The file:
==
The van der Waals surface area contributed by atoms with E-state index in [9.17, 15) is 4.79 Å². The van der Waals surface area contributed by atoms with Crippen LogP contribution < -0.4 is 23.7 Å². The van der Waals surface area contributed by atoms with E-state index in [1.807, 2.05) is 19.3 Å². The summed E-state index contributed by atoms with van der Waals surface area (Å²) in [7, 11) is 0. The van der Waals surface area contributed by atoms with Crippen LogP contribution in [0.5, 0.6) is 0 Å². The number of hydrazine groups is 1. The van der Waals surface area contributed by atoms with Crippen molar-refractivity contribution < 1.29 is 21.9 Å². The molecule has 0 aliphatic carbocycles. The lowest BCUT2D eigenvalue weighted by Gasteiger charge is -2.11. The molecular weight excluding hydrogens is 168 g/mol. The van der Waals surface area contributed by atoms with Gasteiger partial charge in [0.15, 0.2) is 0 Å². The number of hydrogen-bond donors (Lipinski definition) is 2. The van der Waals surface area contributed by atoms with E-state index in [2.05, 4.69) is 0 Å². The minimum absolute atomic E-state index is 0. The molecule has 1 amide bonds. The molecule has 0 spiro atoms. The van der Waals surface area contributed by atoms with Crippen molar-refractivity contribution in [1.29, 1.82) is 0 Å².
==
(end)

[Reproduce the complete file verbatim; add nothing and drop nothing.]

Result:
The van der Waals surface area contributed by atoms with E-state index in [9.17, 15) is 4.79 Å². The van der Waals surface area contributed by atoms with Crippen LogP contribution < -0.4 is 23.7 Å². The van der Waals surface area contributed by atoms with E-state index in [1.807, 2.05) is 19.3 Å². The summed E-state index contributed by atoms with van der Waals surface area (Å²) in [7, 11) is 0. The van der Waals surface area contributed by atoms with Crippen LogP contribution in [0.5, 0.6) is 0 Å². The number of hydrazine groups is 1. The van der Waals surface area contributed by atoms with Crippen molar-refractivity contribution < 1.29 is 21.9 Å². The molecule has 0 aliphatic carbocycles. The lowest BCUT2D eigenvalue weighted by Gasteiger charge is -2.11. The molecular weight excluding hydrogens is 168 g/mol. The van der Waals surface area contributed by atoms with Gasteiger partial charge in [0.15, 0.2) is 0 Å². The number of hydrogen-bond donors (Lipinski definition) is 2. The van der Waals surface area contributed by atoms with E-state index in [2.05, 4.69) is 0 Å². The minimum absolute atomic E-state index is 0. The molecule has 1 amide bonds. The molecule has 0 spiro atoms. The van der Waals surface area contributed by atoms with Crippen molar-refractivity contribution in [1.29, 1.82) is 0 Å².